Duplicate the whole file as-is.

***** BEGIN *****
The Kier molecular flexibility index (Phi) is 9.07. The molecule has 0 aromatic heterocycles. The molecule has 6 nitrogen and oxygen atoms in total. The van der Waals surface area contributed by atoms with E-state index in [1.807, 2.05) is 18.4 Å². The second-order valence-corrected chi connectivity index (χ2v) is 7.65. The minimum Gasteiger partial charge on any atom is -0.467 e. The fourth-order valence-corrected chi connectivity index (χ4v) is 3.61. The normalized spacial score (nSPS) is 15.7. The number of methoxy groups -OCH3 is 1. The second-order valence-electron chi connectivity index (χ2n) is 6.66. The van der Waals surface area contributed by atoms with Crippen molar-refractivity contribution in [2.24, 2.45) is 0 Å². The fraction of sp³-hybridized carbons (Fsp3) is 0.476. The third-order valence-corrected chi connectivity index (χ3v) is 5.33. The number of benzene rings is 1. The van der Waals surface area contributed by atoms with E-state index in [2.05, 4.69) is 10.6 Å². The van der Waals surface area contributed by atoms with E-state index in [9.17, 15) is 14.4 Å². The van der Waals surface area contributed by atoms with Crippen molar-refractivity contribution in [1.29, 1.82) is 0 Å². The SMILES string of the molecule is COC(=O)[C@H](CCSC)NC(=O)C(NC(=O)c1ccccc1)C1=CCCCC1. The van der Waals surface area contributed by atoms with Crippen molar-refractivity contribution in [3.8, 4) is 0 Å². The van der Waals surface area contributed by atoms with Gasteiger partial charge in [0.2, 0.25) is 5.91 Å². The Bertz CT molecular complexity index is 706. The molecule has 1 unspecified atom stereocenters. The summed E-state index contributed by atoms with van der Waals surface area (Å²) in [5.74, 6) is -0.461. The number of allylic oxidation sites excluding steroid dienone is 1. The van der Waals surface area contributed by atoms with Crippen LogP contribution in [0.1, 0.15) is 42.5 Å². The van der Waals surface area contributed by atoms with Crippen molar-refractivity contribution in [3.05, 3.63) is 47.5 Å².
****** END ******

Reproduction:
The Kier molecular flexibility index (Phi) is 9.07. The molecule has 0 aromatic heterocycles. The molecule has 6 nitrogen and oxygen atoms in total. The van der Waals surface area contributed by atoms with E-state index in [1.807, 2.05) is 18.4 Å². The second-order valence-corrected chi connectivity index (χ2v) is 7.65. The minimum Gasteiger partial charge on any atom is -0.467 e. The fourth-order valence-corrected chi connectivity index (χ4v) is 3.61. The normalized spacial score (nSPS) is 15.7. The number of methoxy groups -OCH3 is 1. The second-order valence-electron chi connectivity index (χ2n) is 6.66. The van der Waals surface area contributed by atoms with Crippen molar-refractivity contribution in [2.24, 2.45) is 0 Å². The fraction of sp³-hybridized carbons (Fsp3) is 0.476. The third-order valence-corrected chi connectivity index (χ3v) is 5.33. The number of benzene rings is 1. The van der Waals surface area contributed by atoms with E-state index in [2.05, 4.69) is 10.6 Å². The van der Waals surface area contributed by atoms with E-state index in [9.17, 15) is 14.4 Å². The van der Waals surface area contributed by atoms with Crippen molar-refractivity contribution in [1.29, 1.82) is 0 Å². The SMILES string of the molecule is COC(=O)[C@H](CCSC)NC(=O)C(NC(=O)c1ccccc1)C1=CCCCC1. The van der Waals surface area contributed by atoms with Crippen molar-refractivity contribution in [3.8, 4) is 0 Å². The van der Waals surface area contributed by atoms with Gasteiger partial charge in [0.2, 0.25) is 5.91 Å². The Bertz CT molecular complexity index is 706. The molecule has 1 unspecified atom stereocenters. The summed E-state index contributed by atoms with van der Waals surface area (Å²) in [5.74, 6) is -0.461. The number of allylic oxidation sites excluding steroid dienone is 1. The van der Waals surface area contributed by atoms with Crippen LogP contribution in [0.1, 0.15) is 42.5 Å². The van der Waals surface area contributed by atoms with Crippen molar-refractivity contribution in [3.05, 3.63) is 47.5 Å².